Since the Anniversary update, we got this new RemoteSystem class in UWP, which is part of Project Rome. With this api we can discover and interact with other computers.

One of my first ideas I had when I heart about Project Rome, was creating a ‘Continue Watching on other device’ experience. Image you are streaming on your mobile phone, you come home where you have your Windows 10 laptop or Xbox One and from within the app on your mobile phone you can select ‘continue on Xbox’. The app opens on your Xbox and starts streaming your asset right where you left off.

With the RemoteSystem-class this is a feature which is super easy to implement, and might give users a real ‘wow’-experience.

The first part of this post will give some additional information about the app itself and using url protocol activation. If you are already familiar with this, or you are only interested in the ‘new’ stuff, you might want to skip this and go straight ahead to ‘Using RemoteSystem’.

A simple video streaming app

First, we need a simple video streaming app. I’m not going into too much detail here. The app just shows a list of assets the user can stream and of course also a player that streams the chosen asset. For this app I’ve used the Microsoft Player Framework, the Adaptive Streaming Plugin and Smooth Streaming. The assets in this app, are smooth streaming assets which are publicly available for testing purposes (people who have built streaming apps, will certainly recognize them 🙂 ) . We are keeping it simple here, so no DRM is used in this demo.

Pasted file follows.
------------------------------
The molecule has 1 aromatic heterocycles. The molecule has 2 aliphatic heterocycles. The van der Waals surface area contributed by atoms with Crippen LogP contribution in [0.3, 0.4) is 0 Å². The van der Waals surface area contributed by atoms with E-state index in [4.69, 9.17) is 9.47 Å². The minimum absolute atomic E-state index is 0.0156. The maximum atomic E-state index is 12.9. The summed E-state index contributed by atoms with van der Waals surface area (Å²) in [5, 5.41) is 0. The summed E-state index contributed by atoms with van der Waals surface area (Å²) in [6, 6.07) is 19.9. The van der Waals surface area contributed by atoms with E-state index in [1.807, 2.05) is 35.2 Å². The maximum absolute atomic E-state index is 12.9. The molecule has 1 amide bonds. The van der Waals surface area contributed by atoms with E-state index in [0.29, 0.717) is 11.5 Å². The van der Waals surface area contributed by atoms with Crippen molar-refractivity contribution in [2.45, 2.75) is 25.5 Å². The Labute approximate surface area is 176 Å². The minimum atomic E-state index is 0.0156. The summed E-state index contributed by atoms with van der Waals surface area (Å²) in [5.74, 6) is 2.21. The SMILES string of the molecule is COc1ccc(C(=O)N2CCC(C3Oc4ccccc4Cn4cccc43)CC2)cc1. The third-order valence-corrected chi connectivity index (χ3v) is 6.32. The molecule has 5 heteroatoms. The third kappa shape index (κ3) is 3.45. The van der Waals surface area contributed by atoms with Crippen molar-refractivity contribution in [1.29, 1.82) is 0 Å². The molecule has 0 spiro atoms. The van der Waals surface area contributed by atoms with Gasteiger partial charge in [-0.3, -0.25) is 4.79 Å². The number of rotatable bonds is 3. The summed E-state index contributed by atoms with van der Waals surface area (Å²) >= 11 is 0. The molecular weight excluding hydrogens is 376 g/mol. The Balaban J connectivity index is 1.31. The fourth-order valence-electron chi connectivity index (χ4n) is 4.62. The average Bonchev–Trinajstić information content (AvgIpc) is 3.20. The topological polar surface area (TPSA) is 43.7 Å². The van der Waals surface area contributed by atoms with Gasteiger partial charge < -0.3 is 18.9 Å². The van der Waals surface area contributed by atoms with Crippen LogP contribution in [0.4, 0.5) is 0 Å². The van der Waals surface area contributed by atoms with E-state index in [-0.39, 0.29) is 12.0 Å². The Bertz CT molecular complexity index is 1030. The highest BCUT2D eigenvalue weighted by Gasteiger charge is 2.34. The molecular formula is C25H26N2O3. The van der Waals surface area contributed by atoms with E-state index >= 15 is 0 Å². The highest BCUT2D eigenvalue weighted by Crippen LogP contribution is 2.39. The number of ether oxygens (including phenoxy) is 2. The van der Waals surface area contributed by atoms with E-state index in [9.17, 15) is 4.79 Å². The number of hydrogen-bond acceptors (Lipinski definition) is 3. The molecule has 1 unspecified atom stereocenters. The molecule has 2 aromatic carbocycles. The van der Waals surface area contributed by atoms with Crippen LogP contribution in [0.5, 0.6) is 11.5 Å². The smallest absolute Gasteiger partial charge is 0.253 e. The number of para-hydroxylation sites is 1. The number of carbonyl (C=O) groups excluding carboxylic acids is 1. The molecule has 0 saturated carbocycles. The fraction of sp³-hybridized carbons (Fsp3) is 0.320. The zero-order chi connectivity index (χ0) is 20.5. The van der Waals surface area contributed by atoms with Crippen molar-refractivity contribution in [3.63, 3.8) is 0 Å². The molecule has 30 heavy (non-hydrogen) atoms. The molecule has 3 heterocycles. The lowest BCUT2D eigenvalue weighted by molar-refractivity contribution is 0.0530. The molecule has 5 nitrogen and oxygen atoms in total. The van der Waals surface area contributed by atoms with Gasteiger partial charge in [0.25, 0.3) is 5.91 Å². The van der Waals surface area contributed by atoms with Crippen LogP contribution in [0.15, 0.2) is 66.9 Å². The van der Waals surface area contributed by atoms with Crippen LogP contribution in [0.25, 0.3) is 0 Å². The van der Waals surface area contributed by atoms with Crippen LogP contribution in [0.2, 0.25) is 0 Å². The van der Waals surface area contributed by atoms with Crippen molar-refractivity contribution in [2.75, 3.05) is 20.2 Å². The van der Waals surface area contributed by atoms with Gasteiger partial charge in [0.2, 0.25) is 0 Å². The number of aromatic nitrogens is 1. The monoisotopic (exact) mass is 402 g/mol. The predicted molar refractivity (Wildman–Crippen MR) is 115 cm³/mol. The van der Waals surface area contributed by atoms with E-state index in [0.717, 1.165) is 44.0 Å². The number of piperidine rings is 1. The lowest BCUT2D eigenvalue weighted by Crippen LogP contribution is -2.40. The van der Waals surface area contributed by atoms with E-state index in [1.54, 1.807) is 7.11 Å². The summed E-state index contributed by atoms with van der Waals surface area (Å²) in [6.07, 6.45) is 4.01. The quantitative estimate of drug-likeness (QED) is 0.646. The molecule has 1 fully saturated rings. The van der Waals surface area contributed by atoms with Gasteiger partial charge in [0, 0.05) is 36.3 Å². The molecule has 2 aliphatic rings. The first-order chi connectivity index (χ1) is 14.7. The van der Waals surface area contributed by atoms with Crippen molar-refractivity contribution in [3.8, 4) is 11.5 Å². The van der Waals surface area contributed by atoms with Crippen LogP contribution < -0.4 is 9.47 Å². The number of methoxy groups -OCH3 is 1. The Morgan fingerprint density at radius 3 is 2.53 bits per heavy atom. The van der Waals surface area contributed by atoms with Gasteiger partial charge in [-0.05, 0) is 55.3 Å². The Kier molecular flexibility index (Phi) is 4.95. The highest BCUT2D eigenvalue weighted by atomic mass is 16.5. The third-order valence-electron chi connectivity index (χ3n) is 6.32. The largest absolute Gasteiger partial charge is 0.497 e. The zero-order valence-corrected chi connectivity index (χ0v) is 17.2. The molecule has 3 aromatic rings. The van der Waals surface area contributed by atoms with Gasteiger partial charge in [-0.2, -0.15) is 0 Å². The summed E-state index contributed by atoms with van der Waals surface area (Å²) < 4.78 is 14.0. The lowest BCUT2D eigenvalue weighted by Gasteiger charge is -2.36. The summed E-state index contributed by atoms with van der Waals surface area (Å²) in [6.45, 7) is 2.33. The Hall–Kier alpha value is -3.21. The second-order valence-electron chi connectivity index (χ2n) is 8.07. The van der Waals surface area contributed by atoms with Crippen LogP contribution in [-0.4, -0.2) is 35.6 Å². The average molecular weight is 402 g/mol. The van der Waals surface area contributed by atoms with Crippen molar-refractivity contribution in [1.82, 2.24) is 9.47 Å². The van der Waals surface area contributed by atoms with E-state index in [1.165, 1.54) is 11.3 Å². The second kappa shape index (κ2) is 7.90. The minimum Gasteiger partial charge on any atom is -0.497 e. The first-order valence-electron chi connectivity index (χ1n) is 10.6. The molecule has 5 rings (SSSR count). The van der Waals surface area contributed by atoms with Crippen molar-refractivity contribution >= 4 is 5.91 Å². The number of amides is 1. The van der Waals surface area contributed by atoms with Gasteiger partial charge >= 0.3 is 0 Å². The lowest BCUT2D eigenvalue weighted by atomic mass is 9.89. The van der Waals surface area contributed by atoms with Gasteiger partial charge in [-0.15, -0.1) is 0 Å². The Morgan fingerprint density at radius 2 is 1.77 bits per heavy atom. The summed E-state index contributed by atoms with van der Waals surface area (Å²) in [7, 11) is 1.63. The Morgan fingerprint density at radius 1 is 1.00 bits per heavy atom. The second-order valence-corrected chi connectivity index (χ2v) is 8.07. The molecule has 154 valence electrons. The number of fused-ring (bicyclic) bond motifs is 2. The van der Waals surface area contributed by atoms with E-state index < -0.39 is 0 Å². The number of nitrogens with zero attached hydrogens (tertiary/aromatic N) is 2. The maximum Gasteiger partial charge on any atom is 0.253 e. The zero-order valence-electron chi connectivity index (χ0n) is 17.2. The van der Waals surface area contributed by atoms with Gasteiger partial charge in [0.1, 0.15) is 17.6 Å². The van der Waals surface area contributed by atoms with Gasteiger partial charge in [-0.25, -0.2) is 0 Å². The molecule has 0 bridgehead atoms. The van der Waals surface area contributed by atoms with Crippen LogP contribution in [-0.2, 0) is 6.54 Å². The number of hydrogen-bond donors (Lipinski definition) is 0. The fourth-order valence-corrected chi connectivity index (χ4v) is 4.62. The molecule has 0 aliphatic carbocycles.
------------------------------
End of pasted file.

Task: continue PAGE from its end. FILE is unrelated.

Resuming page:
Note: if you want to try out this demo yourself, make sure you have installed the following extensions in Visual Studio: ‘Microsoft Player Framework’ and ‘Microsoft Universal Smooth Streaming Client SDK’.

The UI of our app is nothing really special, just a ListView that displays the assets we can stream and the player itself:

And this is what the ViewModel looks like:

The properties Source, CurrentPosition and StartPosition are bound to the Player. Because the AutoPlay property on the Player control is set to True, the player will automatically start to stream whenever the Source property changes.
The SelectedVideo property is bound to the SelectedItem property on the ListView. So whenever a user selects an item in the ListView, the SelectedVideo property on the ViewModel will be set and the Source property on the ViewModel will be set to the source of the selected video.

Let’s discuss the Init method in few seconds.

URL Protocol : Protocol activation

In the manifest file of our UWP app, we are going to add a Protocol declaration. With a protocol declaration, we can associate a particular protocol (url) with our app. In this demo I’m naming it ‘myvideoapp’.

protocol declaration

This means that we, or any other app, can start our video streaming app by calling this protocol. The simplest way to see this in action is by going to Edge and type the protocol in your navigation bar: myvideoapp:// . Our UWP will start once we press enter. As this protocol is just a URL, we can pass in additional parameters if we want.